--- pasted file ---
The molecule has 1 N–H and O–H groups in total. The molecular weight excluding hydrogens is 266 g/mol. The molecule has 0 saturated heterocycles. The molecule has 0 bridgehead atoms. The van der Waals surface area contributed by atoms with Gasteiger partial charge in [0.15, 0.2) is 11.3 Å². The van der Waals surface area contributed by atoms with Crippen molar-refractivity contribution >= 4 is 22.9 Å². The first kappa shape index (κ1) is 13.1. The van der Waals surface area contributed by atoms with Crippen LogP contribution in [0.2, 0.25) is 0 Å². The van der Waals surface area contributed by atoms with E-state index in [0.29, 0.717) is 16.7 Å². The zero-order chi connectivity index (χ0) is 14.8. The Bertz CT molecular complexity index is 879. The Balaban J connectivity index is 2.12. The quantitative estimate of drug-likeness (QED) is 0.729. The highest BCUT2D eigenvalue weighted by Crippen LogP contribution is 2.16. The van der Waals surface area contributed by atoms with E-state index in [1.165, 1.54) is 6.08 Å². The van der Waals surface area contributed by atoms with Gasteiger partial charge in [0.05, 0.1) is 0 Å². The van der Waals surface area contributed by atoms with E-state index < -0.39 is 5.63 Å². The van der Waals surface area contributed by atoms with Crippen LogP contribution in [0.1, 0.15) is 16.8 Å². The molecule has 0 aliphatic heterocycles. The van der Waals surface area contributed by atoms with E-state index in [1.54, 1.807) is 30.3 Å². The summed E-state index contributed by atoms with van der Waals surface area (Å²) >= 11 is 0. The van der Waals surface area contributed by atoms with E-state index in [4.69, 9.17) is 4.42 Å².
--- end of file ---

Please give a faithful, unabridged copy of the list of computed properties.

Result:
The molecule has 1 N–H and O–H groups in total. The molecular weight excluding hydrogens is 266 g/mol. The molecule has 0 saturated heterocycles. The molecule has 0 bridgehead atoms. The van der Waals surface area contributed by atoms with Gasteiger partial charge in [0.15, 0.2) is 11.3 Å². The van der Waals surface area contributed by atoms with Crippen molar-refractivity contribution >= 4 is 22.9 Å². The first kappa shape index (κ1) is 13.1. The van der Waals surface area contributed by atoms with Crippen LogP contribution in [0.2, 0.25) is 0 Å². The van der Waals surface area contributed by atoms with E-state index in [0.29, 0.717) is 16.7 Å². The zero-order chi connectivity index (χ0) is 14.8. The Bertz CT molecular complexity index is 879. The Balaban J connectivity index is 2.12. The quantitative estimate of drug-likeness (QED) is 0.729. The highest BCUT2D eigenvalue weighted by Crippen LogP contribution is 2.16. The van der Waals surface area contributed by atoms with E-state index in [1.165, 1.54) is 6.08 Å². The van der Waals surface area contributed by atoms with Gasteiger partial charge in [0.05, 0.1) is 0 Å². The van der Waals surface area contributed by atoms with E-state index < -0.39 is 5.63 Å². The van der Waals surface area contributed by atoms with Crippen LogP contribution in [0.1, 0.15) is 16.8 Å². The molecule has 0 aliphatic heterocycles. The van der Waals surface area contributed by atoms with E-state index in [1.54, 1.807) is 30.3 Å². The summed E-state index contributed by atoms with van der Waals surface area (Å²) >= 11 is 0. The van der Waals surface area contributed by atoms with E-state index in [4.69, 9.17) is 4.42 Å².